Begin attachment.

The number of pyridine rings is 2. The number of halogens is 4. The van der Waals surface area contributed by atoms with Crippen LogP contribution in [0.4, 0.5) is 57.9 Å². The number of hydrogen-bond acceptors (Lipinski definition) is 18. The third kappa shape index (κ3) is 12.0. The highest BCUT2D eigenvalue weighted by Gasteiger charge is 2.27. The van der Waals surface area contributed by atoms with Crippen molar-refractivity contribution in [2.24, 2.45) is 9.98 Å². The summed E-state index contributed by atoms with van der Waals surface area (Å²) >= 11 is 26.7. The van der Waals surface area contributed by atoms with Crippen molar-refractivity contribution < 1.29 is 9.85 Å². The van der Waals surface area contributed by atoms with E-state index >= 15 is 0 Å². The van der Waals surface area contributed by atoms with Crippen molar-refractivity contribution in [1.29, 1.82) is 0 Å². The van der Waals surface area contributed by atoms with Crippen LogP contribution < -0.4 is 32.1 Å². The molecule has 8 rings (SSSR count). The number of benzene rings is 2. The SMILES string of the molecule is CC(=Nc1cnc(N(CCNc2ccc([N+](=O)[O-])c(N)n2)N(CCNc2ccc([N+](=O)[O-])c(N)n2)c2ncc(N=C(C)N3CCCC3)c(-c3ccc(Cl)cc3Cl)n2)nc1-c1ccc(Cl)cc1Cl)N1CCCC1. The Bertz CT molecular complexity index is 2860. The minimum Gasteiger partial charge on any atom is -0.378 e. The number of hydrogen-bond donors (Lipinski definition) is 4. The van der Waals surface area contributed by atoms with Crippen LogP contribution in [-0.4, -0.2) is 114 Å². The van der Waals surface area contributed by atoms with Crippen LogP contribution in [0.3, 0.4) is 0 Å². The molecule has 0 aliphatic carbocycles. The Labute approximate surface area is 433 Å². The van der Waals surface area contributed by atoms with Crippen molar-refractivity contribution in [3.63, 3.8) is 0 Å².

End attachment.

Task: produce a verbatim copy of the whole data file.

The number of pyridine rings is 2. The number of halogens is 4. The van der Waals surface area contributed by atoms with Crippen LogP contribution in [0.4, 0.5) is 57.9 Å². The number of hydrogen-bond acceptors (Lipinski definition) is 18. The third kappa shape index (κ3) is 12.0. The highest BCUT2D eigenvalue weighted by Gasteiger charge is 2.27. The van der Waals surface area contributed by atoms with Crippen molar-refractivity contribution in [2.24, 2.45) is 9.98 Å². The summed E-state index contributed by atoms with van der Waals surface area (Å²) >= 11 is 26.7. The van der Waals surface area contributed by atoms with Crippen molar-refractivity contribution < 1.29 is 9.85 Å². The van der Waals surface area contributed by atoms with E-state index >= 15 is 0 Å². The van der Waals surface area contributed by atoms with Crippen molar-refractivity contribution in [1.29, 1.82) is 0 Å². The van der Waals surface area contributed by atoms with Crippen LogP contribution < -0.4 is 32.1 Å². The molecule has 8 rings (SSSR count). The number of benzene rings is 2. The SMILES string of the molecule is CC(=Nc1cnc(N(CCNc2ccc([N+](=O)[O-])c(N)n2)N(CCNc2ccc([N+](=O)[O-])c(N)n2)c2ncc(N=C(C)N3CCCC3)c(-c3ccc(Cl)cc3Cl)n2)nc1-c1ccc(Cl)cc1Cl)N1CCCC1. The Bertz CT molecular complexity index is 2860. The minimum Gasteiger partial charge on any atom is -0.378 e. The number of hydrogen-bond donors (Lipinski definition) is 4. The van der Waals surface area contributed by atoms with Crippen LogP contribution in [-0.4, -0.2) is 114 Å². The van der Waals surface area contributed by atoms with Crippen LogP contribution in [0.3, 0.4) is 0 Å². The molecule has 0 aliphatic carbocycles. The Labute approximate surface area is 433 Å². The van der Waals surface area contributed by atoms with Crippen molar-refractivity contribution in [3.63, 3.8) is 0 Å².